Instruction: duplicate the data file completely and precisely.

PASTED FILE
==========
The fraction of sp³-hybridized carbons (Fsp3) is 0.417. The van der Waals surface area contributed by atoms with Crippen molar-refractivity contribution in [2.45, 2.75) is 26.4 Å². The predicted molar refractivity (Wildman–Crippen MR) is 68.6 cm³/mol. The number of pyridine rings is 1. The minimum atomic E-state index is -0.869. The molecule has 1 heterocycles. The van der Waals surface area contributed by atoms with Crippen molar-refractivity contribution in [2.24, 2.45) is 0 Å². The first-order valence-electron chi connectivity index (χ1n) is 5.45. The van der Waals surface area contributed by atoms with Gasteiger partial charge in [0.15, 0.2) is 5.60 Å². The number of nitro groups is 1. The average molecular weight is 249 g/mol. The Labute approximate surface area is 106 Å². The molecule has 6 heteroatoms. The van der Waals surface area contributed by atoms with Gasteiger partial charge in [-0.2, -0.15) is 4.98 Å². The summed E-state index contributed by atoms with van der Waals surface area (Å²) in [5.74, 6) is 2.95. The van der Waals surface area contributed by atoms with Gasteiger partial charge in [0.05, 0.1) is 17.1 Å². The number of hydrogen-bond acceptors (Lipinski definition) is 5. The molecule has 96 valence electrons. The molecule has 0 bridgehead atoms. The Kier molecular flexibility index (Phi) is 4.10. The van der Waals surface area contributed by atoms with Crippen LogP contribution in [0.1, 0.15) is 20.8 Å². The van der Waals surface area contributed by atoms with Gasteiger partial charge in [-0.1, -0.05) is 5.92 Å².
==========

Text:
The fraction of sp³-hybridized carbons (Fsp3) is 0.417. The van der Waals surface area contributed by atoms with Crippen molar-refractivity contribution in [2.45, 2.75) is 26.4 Å². The predicted molar refractivity (Wildman–Crippen MR) is 68.6 cm³/mol. The number of pyridine rings is 1. The minimum atomic E-state index is -0.869. The molecule has 1 heterocycles. The van der Waals surface area contributed by atoms with Crippen molar-refractivity contribution in [2.24, 2.45) is 0 Å². The first-order valence-electron chi connectivity index (χ1n) is 5.45. The van der Waals surface area contributed by atoms with Gasteiger partial charge in [0.15, 0.2) is 5.60 Å². The number of nitro groups is 1. The average molecular weight is 249 g/mol. The Labute approximate surface area is 106 Å². The molecule has 6 heteroatoms. The van der Waals surface area contributed by atoms with Gasteiger partial charge in [-0.2, -0.15) is 4.98 Å². The summed E-state index contributed by atoms with van der Waals surface area (Å²) in [5.74, 6) is 2.95. The van der Waals surface area contributed by atoms with Gasteiger partial charge in [0.05, 0.1) is 17.1 Å². The number of hydrogen-bond acceptors (Lipinski definition) is 5. The molecule has 96 valence electrons. The molecule has 0 bridgehead atoms. The Kier molecular flexibility index (Phi) is 4.10. The van der Waals surface area contributed by atoms with Crippen LogP contribution in [0.1, 0.15) is 20.8 Å². The van der Waals surface area contributed by atoms with Gasteiger partial charge in [-0.1, -0.05) is 5.92 Å².